• Just like an old window, the glass in a vintage cottage door is typically cased in wood, with a decorative stool and apron moldings at the bottom. To transform my door into a dressing table, I widened the stool to create a sturdy shelf for holding grooming supplies and my morning cup of coffee. I then filled the empty space above the shelf with a new $70 mirror instead of replacement glass for what had long ago shattered. Because my door was unrestored, I paid $350—a savings of about $300 over pristine models. I covered the holes where two deadbolts once pierced the wood with antiqued bronze hooks I got on sale at Pottery Barn for just $5 apiece. Two more hooks on the opposite side add symmetry and provide more places to hang stuff.


    1. Remove the stop molding on the back side of the window opening using a small pry bar, and set them aside. Behind the stops are grooves that used to hold the old window glass in place. This is where the new mirror will fit.

    2. Flip the door face-up and gently pry off the apron and stool moldings (you'll use these to make the shelf). To prevent the wood from splitting, loosen a corner, then work the pry bar down the line. Now stand the door against a wall.

    3. Trace the outline of the stool's inner edge on a board that's been cut to the same length. This is the board you'll use for the shelf, so choose one that closely matches the stool's thickness and the wood's patina. Mine is a cypress rail scavenged from another door.

    4. Steady the board, with its opposite, unmarked edge flush against the door where the stool used to sit. Mark where to notch the corners so that the board will fit snugly in the frame.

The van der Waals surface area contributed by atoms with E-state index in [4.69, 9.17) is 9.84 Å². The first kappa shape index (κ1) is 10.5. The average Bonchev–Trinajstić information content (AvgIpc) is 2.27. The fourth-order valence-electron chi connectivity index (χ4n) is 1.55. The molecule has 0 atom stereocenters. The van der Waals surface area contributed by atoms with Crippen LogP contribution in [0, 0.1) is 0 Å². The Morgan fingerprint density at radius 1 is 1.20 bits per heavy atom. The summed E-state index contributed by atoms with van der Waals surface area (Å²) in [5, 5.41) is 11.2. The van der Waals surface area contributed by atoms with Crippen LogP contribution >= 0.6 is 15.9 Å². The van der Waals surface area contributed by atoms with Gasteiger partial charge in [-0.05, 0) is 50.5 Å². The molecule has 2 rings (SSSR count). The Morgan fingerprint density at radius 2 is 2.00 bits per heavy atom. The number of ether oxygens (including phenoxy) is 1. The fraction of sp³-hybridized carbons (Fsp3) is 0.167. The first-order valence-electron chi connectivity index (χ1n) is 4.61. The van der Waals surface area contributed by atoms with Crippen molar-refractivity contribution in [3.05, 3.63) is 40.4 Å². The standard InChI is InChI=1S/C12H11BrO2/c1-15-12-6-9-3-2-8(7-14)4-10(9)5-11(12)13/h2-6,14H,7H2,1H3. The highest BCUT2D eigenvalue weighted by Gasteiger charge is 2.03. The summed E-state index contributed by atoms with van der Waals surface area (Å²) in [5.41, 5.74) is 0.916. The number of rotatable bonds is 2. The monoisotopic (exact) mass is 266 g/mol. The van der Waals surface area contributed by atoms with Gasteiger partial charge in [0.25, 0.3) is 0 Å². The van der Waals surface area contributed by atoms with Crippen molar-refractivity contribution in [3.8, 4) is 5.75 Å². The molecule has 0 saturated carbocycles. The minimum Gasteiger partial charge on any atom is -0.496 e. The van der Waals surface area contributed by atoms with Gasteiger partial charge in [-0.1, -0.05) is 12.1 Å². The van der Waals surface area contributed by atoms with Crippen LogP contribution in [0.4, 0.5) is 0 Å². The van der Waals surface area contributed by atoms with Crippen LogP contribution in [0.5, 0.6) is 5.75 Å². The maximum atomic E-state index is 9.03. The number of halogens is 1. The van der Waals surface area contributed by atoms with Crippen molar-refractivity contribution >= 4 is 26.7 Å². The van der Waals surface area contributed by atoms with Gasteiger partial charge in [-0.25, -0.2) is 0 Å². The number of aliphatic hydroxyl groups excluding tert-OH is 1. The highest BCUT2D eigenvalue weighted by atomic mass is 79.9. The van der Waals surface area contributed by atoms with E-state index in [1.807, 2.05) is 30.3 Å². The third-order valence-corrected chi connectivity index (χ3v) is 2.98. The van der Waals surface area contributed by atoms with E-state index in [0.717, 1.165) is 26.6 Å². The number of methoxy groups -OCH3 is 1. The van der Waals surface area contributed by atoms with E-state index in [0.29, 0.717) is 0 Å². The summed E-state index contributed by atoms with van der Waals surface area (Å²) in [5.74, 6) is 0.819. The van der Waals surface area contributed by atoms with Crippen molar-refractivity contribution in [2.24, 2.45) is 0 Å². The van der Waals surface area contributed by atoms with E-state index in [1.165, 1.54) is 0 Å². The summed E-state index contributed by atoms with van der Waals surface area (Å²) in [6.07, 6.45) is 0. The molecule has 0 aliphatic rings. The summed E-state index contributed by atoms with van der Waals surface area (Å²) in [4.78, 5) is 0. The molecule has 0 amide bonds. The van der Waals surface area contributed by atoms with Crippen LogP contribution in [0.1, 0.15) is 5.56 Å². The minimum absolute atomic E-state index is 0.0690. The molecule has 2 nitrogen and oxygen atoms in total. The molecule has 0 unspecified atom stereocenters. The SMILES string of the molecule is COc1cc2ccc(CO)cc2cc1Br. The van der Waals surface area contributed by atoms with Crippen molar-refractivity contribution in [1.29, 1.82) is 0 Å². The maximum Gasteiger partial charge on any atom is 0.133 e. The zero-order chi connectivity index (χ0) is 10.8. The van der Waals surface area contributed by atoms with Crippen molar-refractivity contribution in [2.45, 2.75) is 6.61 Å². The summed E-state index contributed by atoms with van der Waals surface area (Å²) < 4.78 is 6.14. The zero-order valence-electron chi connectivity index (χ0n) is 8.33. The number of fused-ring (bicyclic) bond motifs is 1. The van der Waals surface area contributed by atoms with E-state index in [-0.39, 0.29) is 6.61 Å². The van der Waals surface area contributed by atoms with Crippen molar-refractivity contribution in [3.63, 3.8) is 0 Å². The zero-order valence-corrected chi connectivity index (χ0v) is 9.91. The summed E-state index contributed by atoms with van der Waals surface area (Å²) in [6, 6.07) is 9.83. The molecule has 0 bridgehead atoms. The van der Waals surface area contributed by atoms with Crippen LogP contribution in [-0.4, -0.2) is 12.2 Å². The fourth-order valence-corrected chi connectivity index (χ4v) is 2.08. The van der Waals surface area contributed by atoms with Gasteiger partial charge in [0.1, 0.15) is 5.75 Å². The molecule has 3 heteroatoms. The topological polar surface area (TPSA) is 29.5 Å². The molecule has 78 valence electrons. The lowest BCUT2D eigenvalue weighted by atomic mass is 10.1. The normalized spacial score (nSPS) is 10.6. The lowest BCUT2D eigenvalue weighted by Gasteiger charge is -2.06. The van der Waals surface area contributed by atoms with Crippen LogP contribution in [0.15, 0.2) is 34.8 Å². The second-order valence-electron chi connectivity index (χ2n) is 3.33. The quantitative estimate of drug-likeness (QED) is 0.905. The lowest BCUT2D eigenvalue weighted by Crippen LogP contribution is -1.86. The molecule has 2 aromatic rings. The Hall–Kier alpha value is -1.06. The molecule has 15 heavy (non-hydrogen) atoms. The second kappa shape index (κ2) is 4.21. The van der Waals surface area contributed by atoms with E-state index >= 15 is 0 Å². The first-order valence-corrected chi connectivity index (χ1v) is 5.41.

5. Cut along the lines with a jigsaw. The cut board and stool should fit together like puzzle pieces and slide easily into the door's window frame. To match the eased contours of the stool, plane and sand the projecting sides of the cut board.

    6. Join the stool and board with glue and 3-inch trim-head screws driven through the front of the stool. Be sure to first predrill the holes and countersink the screws.

    7. Adhere the shelf to the frame with wood glue. Then predrill holes in its center and ends. Drive in 4-inch screws, anchoring them in the wood on which the shelf sits. Replace the apron molding, securing it with finish nails.

    8. Return the door to the work table, back side up. Squeeze silicone adhesive into the mirror grooves.

    9. Ease the mirror into the grooves, reflective side down. Glue plywood on the back of the mirror, and reattach the stop moldings with finish nails. Add the hooks and commence grooming.

    TOH TIP: To hide joinery seams and screw holes, use a filler made from wood glue and sawdust. Blend until the mixture is the consistency of peanut butter.
    • Difficulty: Moderate
      Some tough finish carpentry is made a lot easier with power tools.
Ask TOH users about Salvage

Contribute to This Story Below

      Video Directory

      Selected Topic/Section

      Tools List

      • flat prybar
        Pry Bar
      • Pencil
      • jigsaw
      • hand plane
      • random orbit sander
        Palm Sander
      • drill
      • caulk gun
        Caulk Gun

      Shopping List

      1. Windowed cottage door: about $350-$600, The Bank Architectural Antiques

      2. Mirror glass

      3. Antiqued-bronze hooks, Pottery Barn

      4. Sandpaper

      5. Wood glue6. 3-inch trim-head screws

      7. 4-inch screws

      8. Finish nails

      9. Silicone adhesive for mirror glass

      10. Plywood for mirror back